An estate tax, sometimes referred to as a “death tax,” is a tax levied on an estate at the decedent’s passing. There is a federal estate tax that applies nationwide, and certain states have introduced estate taxes at the state level as well. Generally, there will be an estate tax exemption, where estates under a certain set amount will not be subject to a tax.  As of 2021, at the federal level the exemption is set at 11.7 million dollars.  

Any value beyond that number is taxed at a rate of 40 percent.  In Illinois, the exemption level is 4 million dollars.  Illinois estates that exceed this amount are subject to a graduated estate tax coinciding with the value of the estate, with the highest rate being 16 percent. Learn more about estate tax planning in our article Illinois Estate Tax Planning Explained.

What are the recent changes to estate tax?

In recent years, and especially during the 2021 election, estate taxes have become a controversial issue.  As such, there is the potential for a lot of change in the coming years, with significant hikes looming on the horizon.  President Joe Biden repeatedly expressed his desire on the campaign trail to see the estate tax exemption significantly lowered, and with both the presidency and the legislature onboard, we will probably see change sooner rather than later.  

The likely first change will come with the end of the Tax Cuts and Jobs Act currently set to expire in 2025. This act saw the federal estate tax exemption expanded to 11.7 million dollars.  With its expiration, we will see that number come back to the previous amount of 5 million dollars.  The date of the Tax Cuts and Jobs Act expiration may be moved up to as early as next year.  

President Biden has called for lowering the estate tax exemption below even its pre-Tax Cuts and Jobs Act level, proposing 3.5 million as a potential cut off.  With Illinois facing a budget crisis, it's possible state lawmakers may look to the estate tax as a solution for meeting shortfalls.  If the federal estate tax exemption should be set below 4 million, Illinois may follow suit, reducing the state’s exemption to the new federal level.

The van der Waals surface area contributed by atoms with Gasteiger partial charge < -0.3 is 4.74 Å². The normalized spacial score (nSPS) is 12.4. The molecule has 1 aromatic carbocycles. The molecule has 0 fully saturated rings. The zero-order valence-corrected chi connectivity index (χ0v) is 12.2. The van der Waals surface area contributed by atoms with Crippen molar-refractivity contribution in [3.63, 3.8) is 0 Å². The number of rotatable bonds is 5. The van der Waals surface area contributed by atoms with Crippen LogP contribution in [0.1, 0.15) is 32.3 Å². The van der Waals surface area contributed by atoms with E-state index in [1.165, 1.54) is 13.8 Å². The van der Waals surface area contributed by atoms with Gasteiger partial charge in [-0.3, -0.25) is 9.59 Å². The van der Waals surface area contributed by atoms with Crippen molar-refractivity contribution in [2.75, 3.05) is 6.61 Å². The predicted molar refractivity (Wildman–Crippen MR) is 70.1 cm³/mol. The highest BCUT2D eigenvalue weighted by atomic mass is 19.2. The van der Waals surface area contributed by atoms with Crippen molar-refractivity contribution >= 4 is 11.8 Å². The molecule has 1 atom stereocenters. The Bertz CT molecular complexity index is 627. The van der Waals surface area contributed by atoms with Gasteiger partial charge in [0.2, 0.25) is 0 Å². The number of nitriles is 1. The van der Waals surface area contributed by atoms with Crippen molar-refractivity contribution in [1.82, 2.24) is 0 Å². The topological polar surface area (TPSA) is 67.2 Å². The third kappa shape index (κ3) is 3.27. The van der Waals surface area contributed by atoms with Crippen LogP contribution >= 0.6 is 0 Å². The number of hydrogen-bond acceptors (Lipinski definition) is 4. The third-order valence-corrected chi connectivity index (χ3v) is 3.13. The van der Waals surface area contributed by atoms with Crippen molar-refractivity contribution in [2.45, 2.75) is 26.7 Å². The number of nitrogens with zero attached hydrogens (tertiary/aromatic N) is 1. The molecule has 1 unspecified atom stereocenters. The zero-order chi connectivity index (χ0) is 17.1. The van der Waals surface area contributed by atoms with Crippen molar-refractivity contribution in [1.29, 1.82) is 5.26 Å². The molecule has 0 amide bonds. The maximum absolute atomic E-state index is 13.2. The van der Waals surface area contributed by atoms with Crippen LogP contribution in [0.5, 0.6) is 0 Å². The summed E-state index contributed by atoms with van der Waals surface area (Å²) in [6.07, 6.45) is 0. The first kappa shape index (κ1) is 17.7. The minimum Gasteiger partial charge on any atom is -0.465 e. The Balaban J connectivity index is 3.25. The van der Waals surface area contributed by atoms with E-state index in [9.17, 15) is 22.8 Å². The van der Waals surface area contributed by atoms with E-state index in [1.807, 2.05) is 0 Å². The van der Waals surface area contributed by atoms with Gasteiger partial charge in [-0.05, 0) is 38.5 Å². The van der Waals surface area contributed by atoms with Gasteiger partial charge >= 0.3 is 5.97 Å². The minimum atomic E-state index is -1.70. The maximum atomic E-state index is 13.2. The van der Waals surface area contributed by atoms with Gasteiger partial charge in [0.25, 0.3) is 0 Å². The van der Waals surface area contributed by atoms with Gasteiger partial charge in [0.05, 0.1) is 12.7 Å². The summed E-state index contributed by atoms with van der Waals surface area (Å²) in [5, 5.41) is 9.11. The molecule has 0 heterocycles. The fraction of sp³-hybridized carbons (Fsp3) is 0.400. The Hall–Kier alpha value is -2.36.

What can I do to minimize my estate tax payment?

A potential option is a spousal lifetime access trust, or a SLAT.  A SLAT is an irrevocable trust with the express purpose of providing for your spouse and children.  With a SLAT you would qualify for the current estate tax exemption on the assets removed to the trust.  With a SLAT, the creator can indirectly access their assets in the trust.  However, it is important to keep in mind that a SLAT should not be abused; if the spouse freely uses the trust to pay for items that would otherwise be bought for the couple’s joint use you run the risk of the trust being nullified.  Once nullified, all assets held in the trust qualify for whatever the estate tax exemption is at the point of nullification.  For a look at the broader changes to estate planning and a more in depth look at the spousal lifetime access trust, please check our article on Illinois Estate Planning in 2021 and Beyond.

Request a consultation with an Illinois Estate Tax Lawyer.

When trying to answer your estate tax question, make sure you are informed and working with a qualified Illinois estate planning attorney.  Call our office at (630) 324-6666 or schedule a consultation with one of our experienced estate planning lawyers today. You can also fill out our confidential contact form and we will get back to you shortly.